I see your fatwa and raise you a Turban Bomb


I suppose everyone knows what this is.

Hopefully you have heard by now that the Danish police intelligence agency (PET) arrested two Tunisians and one Dane for an alleged conspiracy to kill Kurt Westergaard—the cartoonist responsible for this drawing.

This is no laughing matter, really, but I have to laugh.  A frail old man draws a picture of a major religious figure—associating said figure with violence and death, and the adherents of the religion dispute this depiction and imputation via … riots, violence and conspiracy to commit murder.  My religion is not violent!  I will kill you if you say otherwise!

All right then, if you say so.

Further, I cannot even begin to comprehend the mental gymnastics that has apparently driven three intellectual midgets to contemplate the homicide of a 73-year-old man over ol’ turban-bomb*.  Yes, I understand the Mohammedans regard the cartoon as an insult.  I am sure many Christians (Catholics especially) regard Piss Christ and Holy Virgin Mary to be slightly more offensive, both in form and content.

The worst crime in connection with either of these works was one gent who vandalised the Virgin by smearing it with white oil-based paint.  He was charged with second-degree criminal mischief (a class D felony), later downgraded to a misdemeanor because the damage to the painting did not exceed USD $1,500.  As a security measure, the Brookyn Museum of Art went to the extreme of installing a rope partition.  Heavens.  Was that special blast-proof rope or just the ordinary kind, like at cinema queues?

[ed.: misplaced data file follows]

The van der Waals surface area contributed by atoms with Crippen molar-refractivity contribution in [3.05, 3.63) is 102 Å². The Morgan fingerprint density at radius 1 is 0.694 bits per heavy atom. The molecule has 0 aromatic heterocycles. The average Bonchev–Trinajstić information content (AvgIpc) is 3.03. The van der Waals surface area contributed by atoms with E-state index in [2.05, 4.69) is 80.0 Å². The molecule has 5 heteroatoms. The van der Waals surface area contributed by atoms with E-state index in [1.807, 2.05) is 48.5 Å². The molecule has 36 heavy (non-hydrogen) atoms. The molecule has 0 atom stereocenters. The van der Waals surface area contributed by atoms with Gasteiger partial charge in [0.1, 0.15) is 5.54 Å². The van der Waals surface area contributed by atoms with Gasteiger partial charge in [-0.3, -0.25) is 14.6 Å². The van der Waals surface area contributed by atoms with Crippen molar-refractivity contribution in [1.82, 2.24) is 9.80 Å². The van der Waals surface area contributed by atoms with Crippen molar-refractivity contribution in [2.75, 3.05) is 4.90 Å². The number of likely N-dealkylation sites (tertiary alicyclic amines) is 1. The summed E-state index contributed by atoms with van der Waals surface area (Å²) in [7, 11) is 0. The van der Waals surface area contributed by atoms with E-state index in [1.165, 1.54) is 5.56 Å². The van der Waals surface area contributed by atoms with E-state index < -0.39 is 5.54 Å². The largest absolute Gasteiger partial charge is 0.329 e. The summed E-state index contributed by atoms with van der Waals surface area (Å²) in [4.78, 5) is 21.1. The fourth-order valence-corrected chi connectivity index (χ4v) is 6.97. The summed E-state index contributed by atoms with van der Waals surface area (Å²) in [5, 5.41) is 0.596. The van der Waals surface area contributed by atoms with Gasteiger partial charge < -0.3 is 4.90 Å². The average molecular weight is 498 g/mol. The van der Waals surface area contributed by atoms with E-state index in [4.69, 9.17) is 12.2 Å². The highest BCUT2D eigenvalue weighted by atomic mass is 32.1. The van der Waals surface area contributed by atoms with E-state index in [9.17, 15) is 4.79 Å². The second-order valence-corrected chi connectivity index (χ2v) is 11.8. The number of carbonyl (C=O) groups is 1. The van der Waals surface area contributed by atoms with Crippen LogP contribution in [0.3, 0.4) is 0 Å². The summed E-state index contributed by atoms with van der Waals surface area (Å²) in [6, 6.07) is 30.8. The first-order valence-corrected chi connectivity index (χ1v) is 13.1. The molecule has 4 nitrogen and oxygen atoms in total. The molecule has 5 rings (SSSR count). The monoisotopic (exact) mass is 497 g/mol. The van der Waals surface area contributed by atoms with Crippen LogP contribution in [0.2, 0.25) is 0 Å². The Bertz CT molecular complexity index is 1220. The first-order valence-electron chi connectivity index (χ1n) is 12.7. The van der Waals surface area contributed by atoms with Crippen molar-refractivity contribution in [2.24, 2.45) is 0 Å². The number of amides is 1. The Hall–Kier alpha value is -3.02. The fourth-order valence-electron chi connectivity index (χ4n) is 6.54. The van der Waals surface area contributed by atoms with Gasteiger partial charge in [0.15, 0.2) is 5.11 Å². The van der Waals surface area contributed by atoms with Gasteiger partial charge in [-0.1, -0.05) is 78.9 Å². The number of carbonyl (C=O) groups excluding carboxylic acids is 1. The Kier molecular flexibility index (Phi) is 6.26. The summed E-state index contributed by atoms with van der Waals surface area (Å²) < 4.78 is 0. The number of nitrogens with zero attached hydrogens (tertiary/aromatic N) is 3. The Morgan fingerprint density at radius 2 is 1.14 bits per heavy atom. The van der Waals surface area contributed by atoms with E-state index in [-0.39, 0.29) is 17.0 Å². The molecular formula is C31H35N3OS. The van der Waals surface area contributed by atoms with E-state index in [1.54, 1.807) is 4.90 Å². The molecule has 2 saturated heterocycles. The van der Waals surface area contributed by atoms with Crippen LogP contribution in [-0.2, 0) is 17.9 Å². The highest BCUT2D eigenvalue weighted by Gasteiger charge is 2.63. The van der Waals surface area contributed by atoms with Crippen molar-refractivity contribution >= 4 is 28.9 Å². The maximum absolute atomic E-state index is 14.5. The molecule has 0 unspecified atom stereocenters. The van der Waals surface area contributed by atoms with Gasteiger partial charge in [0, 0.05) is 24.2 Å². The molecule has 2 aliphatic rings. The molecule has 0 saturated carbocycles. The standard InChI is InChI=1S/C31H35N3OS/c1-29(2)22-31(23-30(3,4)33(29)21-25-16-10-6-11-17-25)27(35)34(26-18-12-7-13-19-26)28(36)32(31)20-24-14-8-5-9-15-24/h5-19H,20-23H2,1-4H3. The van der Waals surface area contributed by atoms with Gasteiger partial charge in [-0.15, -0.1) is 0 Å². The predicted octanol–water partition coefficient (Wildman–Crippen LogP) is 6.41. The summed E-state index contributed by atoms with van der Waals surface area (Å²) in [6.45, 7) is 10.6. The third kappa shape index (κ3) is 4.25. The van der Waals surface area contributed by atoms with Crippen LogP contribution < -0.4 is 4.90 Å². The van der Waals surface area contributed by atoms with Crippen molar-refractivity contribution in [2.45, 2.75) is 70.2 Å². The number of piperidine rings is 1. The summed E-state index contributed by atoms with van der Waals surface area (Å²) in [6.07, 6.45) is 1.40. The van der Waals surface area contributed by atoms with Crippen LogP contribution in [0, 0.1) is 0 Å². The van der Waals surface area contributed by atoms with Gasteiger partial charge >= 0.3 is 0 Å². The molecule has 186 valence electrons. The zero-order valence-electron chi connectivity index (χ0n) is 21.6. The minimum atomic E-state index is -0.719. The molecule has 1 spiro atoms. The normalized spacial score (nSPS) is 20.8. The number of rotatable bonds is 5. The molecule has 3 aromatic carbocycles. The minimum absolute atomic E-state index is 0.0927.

Meanwhile, Kurt Westergaard has been living with police protection since 2005.

A friend of mine recently linked to another blog with this declaration:

We have the right to not obey Islamic law or customs. If we do not defend that right, we will certainly lose it.

I would go one further.

We have the right to accept or reject the tenets of any faith.  We have the right to mock or satirise the central figures, beliefs, customs and adherents of any religion.  We are not obligated to treat any faith with kid gloves and avoid saying things that might hurt feelings.  It might be polite to do so, but it is by no means compulsory.  You can’t, for example, refuse public services to someone of a different religion; but you are well within your rights to say “I think your beliefs are ridiculous”.  We are not bound to obey anyone else’s spiritual authorities or directives unless we freely choose to do so.

Even the Danish left is getting aboard, as quoted in the New York Times:

“Their plans to kill Kurt Westergaard … are not just an attack on Westergaard but an attack on our democratic culture,” the editorial said.

“Regardless of whether Jyllands-Posten at the time used freedom of speech unwisely and with damaging consequences, the paper deserves unconditional solidarity when it is threatened with terror,” it said.

“That is why Politiken today … prints the drawing, even though at no time have we sympathized with Jyllands-Posten’s provocation.”

Precisely.  So here’s lookin’ at you, Turban Bomb*.

* No disrespect to the blog called Turban Bomb, naturally.

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One Response
  1. Mikael says:

    “No disrespect to the blog called Turban Bomb, naturally.”
    Ah, thank you! 🙂